Marmolada, called the Queen of the Dolomites by the locals, has very little pisted skiing considering her size. The tallest mountains in the range due to her formation from harder Calcarious Limestone and sporting the largest and only notable glacier, it’s the perfect place for Freerie skiing. Easy access due to the three stage lift means that you can have three big offpiste runs in one day, and when the conditions are good, there really is no better place to learn about skiing in a wilder environment. There are a great number of  runs you can take, varying in their difficulty, length, ease of return and seriousness. of course there are basically an infinite number of variations, but here I’ve collated the basics together. Please note, the top section of ALL these runs are on a glacier. Therefore you must pay attention to where you are going. It is not the most crevassed of glaciers, but it is still possible to fall in. Generally the further west you are skiing, the more serious the route is, with the furthest east basically being sidecountry riding.


Please note – this is an offpiste area in which you should carry all the appropriate equipment – avalanche beacon and probe and a shovel at the minimum preferably an Avalung or Airbag system aswell. It is ILLEGAL to ride offpiste without a beacon and you can be stopped and fined if you do not have one. If you are unsure, take an IFMGA guide like Manfred Stuffer or Enrico Geremia – ask us and we will put you in contact.

Route 1: from second station – used to be groomed as a black run, now usually left to it’s own devices. Ski beneath Punta Serrauta until you are above Sass de Mul where either you can cut leftwards down a shallow valley back to the piste, or ski right on Route 2 all the way down to near Capanna Bill by the road. The second option can suffer from slabby snow as it catches northerly winds and also at the base there is a section down through small Pine trees (Pino Mugo – look for the Grappa made from it!).

Route 3: Take the lift to Punta Rocca and after having gone up to the viewing platform for a minute or two, ski down the piste a few metres until you can ski off the left side and down towards Sass Undici, aiming to it’s righthand side, bewteen the piste and the rock. As you reach Sass Undici there is a steeper slope which drops down the snout of the glacier back to the piste. Here if you have wide skis aor the conditions permit you can continue directly beneath Sass Undici, or take the piste for a little while until you can ski back left to rejoin the direct route, Route 4. This drops you down through a gully towards the reservoir. Make sure you are close to the foot of Sass Unidici as the terrain steepens to the right into small cliffs.

Route 5: A Fantastic route which takes the slopes just to the left of Sass Undici in the valley between the former and Sass Dodici. You can ski into the valley in a variety of ways, from the piste like route 3 at a shallower angle or ski down a hanging spur above the glacier and then drop to skier right down a steeper slope where often you can find untracked snow. Once you enter the valley stay right as there is a large flat area in the middle which will require a walk if you go into the middle of it. Once you reach the foot of Sass Undici, the ride gets more interesting again with some great little valleys and re-entrants to play in before scooting hard right, dropping beneath the rock band and rejoining the piste with a short 5 minute walk to Rifugio Fedaia.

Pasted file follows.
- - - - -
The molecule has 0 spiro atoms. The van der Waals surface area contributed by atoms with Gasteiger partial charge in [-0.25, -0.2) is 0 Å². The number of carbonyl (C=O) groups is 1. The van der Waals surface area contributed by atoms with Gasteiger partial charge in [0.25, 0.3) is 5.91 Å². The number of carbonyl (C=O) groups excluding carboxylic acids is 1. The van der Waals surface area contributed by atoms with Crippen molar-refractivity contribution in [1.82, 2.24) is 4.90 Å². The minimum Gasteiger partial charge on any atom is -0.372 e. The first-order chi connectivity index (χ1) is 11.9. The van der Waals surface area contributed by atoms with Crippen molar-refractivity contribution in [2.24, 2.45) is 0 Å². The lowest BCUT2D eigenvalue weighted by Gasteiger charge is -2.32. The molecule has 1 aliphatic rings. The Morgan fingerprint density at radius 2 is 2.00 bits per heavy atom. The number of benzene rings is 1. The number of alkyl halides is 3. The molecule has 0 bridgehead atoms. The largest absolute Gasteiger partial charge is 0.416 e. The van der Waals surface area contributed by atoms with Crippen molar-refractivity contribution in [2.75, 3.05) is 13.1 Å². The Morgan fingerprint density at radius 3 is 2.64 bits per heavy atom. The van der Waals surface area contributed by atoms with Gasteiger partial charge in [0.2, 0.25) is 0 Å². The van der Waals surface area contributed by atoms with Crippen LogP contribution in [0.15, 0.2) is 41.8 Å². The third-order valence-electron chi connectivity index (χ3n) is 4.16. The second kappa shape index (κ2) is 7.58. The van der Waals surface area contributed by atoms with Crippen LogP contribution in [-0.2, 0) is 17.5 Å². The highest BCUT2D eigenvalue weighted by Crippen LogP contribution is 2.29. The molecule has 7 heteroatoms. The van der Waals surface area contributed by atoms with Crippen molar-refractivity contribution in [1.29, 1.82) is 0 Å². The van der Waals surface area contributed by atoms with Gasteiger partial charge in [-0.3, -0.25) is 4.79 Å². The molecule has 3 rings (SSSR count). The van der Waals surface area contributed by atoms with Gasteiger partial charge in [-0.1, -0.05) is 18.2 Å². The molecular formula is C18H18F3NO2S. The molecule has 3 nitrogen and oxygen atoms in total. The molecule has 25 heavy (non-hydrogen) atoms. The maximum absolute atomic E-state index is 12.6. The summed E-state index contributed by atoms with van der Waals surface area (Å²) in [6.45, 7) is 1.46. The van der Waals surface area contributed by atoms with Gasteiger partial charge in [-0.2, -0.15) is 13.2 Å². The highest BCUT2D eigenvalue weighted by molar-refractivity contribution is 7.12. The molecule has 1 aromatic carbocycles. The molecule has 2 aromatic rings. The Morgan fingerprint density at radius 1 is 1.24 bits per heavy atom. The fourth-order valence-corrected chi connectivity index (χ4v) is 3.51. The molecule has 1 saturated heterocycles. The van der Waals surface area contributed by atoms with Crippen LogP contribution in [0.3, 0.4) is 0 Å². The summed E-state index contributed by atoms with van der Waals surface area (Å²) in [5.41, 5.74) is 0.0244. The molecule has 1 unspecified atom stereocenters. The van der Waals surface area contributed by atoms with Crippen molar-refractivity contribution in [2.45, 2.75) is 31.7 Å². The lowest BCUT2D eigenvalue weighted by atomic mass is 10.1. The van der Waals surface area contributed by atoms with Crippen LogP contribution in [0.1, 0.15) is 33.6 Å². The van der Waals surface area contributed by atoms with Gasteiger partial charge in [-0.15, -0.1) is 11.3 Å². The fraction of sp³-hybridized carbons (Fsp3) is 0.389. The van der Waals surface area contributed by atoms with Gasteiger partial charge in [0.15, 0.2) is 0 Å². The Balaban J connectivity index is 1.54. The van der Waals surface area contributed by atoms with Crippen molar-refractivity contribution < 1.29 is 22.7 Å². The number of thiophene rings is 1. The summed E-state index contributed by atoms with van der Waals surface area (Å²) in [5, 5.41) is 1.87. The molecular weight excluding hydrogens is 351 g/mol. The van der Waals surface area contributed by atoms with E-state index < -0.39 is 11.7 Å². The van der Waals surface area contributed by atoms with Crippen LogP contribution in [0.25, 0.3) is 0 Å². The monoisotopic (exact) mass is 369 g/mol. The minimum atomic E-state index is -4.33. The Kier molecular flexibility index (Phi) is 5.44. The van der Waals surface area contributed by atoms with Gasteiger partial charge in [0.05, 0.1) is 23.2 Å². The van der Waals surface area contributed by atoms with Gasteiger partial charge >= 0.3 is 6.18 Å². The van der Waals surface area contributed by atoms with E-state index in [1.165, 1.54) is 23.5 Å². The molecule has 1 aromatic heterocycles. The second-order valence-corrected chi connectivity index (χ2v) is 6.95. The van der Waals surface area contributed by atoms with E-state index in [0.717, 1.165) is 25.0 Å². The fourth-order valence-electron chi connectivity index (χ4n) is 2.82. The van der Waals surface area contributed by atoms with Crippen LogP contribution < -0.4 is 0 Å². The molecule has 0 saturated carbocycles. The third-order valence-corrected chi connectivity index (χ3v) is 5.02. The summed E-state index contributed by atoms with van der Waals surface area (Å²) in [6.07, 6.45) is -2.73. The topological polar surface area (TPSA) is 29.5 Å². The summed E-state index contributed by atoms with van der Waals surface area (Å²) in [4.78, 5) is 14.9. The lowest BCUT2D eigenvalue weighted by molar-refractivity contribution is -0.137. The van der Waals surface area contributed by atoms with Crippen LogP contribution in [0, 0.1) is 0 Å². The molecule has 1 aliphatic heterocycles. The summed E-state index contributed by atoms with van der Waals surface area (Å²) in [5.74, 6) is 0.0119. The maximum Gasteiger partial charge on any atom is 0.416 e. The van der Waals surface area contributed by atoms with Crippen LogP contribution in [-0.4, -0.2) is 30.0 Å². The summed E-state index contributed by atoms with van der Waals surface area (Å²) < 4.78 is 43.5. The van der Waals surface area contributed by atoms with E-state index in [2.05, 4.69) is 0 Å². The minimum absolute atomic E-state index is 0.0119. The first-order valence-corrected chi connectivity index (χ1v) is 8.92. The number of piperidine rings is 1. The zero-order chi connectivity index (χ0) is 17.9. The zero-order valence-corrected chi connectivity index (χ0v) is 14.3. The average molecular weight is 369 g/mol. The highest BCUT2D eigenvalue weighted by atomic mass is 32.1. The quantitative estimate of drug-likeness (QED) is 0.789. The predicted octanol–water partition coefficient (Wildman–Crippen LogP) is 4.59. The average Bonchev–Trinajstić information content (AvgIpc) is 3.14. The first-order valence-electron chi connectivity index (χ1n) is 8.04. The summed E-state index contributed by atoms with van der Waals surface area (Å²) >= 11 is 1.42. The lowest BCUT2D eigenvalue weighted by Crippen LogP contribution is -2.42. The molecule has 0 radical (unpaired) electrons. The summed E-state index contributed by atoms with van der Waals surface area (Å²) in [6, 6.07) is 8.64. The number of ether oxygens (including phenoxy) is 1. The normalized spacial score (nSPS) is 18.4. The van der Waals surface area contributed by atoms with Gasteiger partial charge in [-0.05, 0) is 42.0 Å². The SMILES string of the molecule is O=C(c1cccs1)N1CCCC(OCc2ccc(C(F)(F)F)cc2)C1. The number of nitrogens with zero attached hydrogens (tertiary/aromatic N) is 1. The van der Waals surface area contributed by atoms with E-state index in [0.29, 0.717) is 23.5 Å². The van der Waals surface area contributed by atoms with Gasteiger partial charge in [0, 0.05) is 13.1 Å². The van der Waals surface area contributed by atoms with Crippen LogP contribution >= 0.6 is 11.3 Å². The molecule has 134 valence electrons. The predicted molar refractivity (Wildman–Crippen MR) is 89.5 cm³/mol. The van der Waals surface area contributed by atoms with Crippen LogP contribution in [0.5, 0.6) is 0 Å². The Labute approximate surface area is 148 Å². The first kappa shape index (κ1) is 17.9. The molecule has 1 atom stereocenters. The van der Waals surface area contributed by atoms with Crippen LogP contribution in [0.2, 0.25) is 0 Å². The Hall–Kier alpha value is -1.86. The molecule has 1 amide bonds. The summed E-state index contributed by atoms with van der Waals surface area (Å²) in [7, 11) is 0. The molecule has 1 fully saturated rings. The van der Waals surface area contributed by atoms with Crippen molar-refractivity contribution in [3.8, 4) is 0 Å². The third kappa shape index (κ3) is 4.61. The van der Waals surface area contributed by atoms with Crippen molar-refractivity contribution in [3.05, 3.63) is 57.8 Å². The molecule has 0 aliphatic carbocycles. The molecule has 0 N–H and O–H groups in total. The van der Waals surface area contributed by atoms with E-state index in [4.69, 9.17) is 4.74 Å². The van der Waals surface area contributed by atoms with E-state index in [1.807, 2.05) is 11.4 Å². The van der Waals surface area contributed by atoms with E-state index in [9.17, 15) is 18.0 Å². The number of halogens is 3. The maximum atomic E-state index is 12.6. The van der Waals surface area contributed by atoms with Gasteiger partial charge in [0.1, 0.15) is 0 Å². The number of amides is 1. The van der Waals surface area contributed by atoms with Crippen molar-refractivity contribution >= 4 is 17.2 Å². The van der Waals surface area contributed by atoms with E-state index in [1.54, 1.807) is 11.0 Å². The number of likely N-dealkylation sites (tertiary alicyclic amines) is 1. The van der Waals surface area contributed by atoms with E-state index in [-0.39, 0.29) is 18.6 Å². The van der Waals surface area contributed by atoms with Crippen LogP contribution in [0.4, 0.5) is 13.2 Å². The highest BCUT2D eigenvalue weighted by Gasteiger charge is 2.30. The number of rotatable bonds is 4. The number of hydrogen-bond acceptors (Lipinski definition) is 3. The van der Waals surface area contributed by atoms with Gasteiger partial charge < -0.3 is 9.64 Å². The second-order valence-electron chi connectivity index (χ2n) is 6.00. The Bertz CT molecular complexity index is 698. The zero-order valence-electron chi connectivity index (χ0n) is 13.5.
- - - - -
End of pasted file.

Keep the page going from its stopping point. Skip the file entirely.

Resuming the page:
Route 6: Very similar to route 5 but with a longer walk back unless you have the right conditions. Often less tracked. This time ski towards Sass Dodici and drop into the bowl between the two rocks more steeply. Exit to the left to the Fedaia Dam and walk back to Rifugio Fedaia at the Eastern end of the reservoir or if you are lucky you might be able to ski back towards route 5.

Route 7: From the exit of the Gondola station, take route 6 but this time ski left of Sass Dodici, passing directly beneath the rock to rejoin the piste low down the mountain. Walk back to Rigugio Fedaia.

Route 8: Ski directly down towards the Fedaia dam from the station, quite steeply to begin with, 35-40 degrees. This area is potentially crevassed so be careful. Descend towards Rifugio Fiaconi keeping it to your left and then head down the side of Sass Dodici to join route 7 and then the Piste. Walk back to Rifugio Fedaia.

Route 9: The last is a fantastic route which takes in the famous Marmolada Canyon. Follow Route 8 but as you reach the lower glacier keep bearing left beneath a rock buttress (which leads above to Punta Penia, the summit of Marmolada). Keep skiing down and left until you ski off the snout of the glacier and into a faint gully. This quickly turns into a very tight, twisting canyon around 4 metres wide and 150m long. Once you’ve passed through the canyon keep descending towards a rock face on your right which often sports a 50m high ice fall. The terrain will funnel you into a steepening and narrowing slope directly below the rock face. You will reach a terrace which crosses the face to your right. In icy conditions you must be exceedingly careful here as one foot wrong could lead to your demise as the slope ends in large cliffs. Traverse back towards the dam – gradually the slope eases off in angle and seriousness. When you reach the dam, walk back to Rifugio Fedaia.

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